16 December 2012

I... Must... Perform

Many years ago a man conned his way into the orchestra of the emperor of China although he could not play a note. Whenever the group practiced or performed, he would hold his flute against his lips, pretending to play but not making a sound. He received a modest salary and enjoyed a comfortable living Then one day the emperor requested a solo from each musician. The flutist got nervous. There wasn't enough time to learn the instrument. He pretended to be sick, but the royal physician wasn't fooled. On the day of his performance, the impostor took poison and killed himself. The explanation of his suicide led to a phrase that found its way into the English language: “He refused to face the music." When you're living a lie, eventually "your sins will find you out."

An increasingly common lie that way too many of us believe is that “we are what we do” – the ‘performance’ lie.  

When we buy into the notion of the performance lie, our identity comes from what we have accomplished, and wrongly so.  Last month, you may have been the top producer at your company, and now you feel valued. Or, maybe you didn't do well last month, and now you feel like a loser.  Perhaps you earned a raise which left you feeling good about yourself.  Or, on the other hand, the job you have doesn't pay as much as you think it should and you don’t feel very valuable.  This ideology gets really twisted when we start receiving our worth from what our children accomplish:  “My kid can do a round off, flip/flop, side-spring, and your kid can’t even do a cartwheel.”

When we believe the performance lie, we identify who we are by what we have.  We find ourselves dissatisfied, wishing, “If only…I had that car he drives.” This mentality can land us upside down in debt, a slave to payments for the next 72 months. But, at least you got the cool car you drive to define you instead of being able to give back to God what is His.

When we believe the performance lie, we also gain our identity wrongly from what people think about us.  Remember this, and never forget it:  You are not what you did.  You are not what you do, and you are not what you are going to do.  You are who God says you are.  You have to let that truth settle in your heart.  What people think about you is secondary to this.  And, if you believe this, you’ll lose concern for what people think about you.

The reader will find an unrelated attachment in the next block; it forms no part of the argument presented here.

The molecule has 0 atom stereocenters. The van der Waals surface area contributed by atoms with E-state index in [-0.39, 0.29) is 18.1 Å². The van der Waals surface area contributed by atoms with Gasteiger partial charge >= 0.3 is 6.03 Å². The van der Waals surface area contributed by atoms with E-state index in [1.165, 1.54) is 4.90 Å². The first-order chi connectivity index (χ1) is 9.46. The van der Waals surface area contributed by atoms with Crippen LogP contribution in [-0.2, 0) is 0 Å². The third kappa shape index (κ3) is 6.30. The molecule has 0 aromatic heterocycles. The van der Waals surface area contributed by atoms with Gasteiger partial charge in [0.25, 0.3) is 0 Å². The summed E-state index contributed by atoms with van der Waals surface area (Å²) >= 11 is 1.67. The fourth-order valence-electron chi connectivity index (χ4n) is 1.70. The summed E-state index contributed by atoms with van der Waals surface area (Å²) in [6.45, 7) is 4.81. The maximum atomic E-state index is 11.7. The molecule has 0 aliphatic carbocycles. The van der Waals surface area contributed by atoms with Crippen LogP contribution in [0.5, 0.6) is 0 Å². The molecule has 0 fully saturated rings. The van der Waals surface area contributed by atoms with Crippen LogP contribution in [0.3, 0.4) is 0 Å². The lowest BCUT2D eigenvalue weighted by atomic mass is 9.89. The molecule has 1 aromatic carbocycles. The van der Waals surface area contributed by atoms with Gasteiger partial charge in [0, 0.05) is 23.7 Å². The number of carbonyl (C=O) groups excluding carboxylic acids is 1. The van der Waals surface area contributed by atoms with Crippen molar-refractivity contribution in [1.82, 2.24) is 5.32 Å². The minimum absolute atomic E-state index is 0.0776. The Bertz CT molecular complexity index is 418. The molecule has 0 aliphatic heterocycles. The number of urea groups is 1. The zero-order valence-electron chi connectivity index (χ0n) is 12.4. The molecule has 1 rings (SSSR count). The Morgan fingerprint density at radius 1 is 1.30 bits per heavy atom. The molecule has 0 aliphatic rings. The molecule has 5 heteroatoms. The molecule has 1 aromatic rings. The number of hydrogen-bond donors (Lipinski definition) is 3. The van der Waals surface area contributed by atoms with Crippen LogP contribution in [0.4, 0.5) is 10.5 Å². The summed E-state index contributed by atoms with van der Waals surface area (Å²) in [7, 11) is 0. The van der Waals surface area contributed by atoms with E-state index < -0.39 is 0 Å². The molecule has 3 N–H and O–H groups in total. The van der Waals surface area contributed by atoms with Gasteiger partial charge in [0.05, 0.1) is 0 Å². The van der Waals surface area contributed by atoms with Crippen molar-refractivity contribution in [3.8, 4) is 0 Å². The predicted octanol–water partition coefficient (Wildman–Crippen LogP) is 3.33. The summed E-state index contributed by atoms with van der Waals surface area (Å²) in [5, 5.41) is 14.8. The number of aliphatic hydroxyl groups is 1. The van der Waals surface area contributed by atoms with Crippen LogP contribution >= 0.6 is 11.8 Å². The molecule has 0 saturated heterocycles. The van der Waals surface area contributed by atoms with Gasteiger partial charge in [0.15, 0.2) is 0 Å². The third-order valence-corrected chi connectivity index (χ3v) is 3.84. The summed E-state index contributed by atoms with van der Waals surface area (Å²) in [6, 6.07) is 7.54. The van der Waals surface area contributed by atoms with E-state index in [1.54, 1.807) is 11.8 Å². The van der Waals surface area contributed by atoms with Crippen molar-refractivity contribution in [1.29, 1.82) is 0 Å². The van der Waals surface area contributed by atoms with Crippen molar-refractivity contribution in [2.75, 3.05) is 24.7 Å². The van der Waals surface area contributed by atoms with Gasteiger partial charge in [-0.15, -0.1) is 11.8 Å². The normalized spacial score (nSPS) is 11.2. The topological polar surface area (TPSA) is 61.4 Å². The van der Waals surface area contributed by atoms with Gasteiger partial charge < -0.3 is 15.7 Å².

As a Christian when asked who are you, how do you answer? You may say, “I’m a carpenter, or a banker, or a lawyer.”  The problem with that answer is that’s not who you are, it’s what you do.  You are this: “…a new creation in Christ.  The old is gone; the new has come.”  You are the beloved of God.  You are a joint heir with Christ.  You are seated in heavenly places.  You are a child of the king.

It’s important that we don’t mix up the ‘who’ and the ‘do.’  Let God define those.

If you are stuck in the performance lie right now, it is easy to find yourself over- committed, over-stressed, and even freaking out.  There’s so much going on, you may be wondering, “Can I keep it up?”

When you believe your worth comes from what you do, you expend too much energy  trying to prove yourself, and you are actually doing more than God wants you to do.  Hear the words of Jesus in Matthew 11:29-30 “Take my yoke upon you and learn from me, for I am gentle and humble in heart, and you will find rest for your souls. For my yoke is easy and my burden is light.”  Most people I know would say, “My yoke is hard, and my burden is heavy.”  You know why?  Because, “ I've got to make sure everything looks right so everybody will think we've got it all together!”

Jesus says if you’re yoked with Him and you are doing life with Him, the yoke is easy.  The burden is light.  He will empower you, it will be a joy-filled journey led by His spirit, and if there’s too much going on, perhaps you're doing something God doesn't want you to do.

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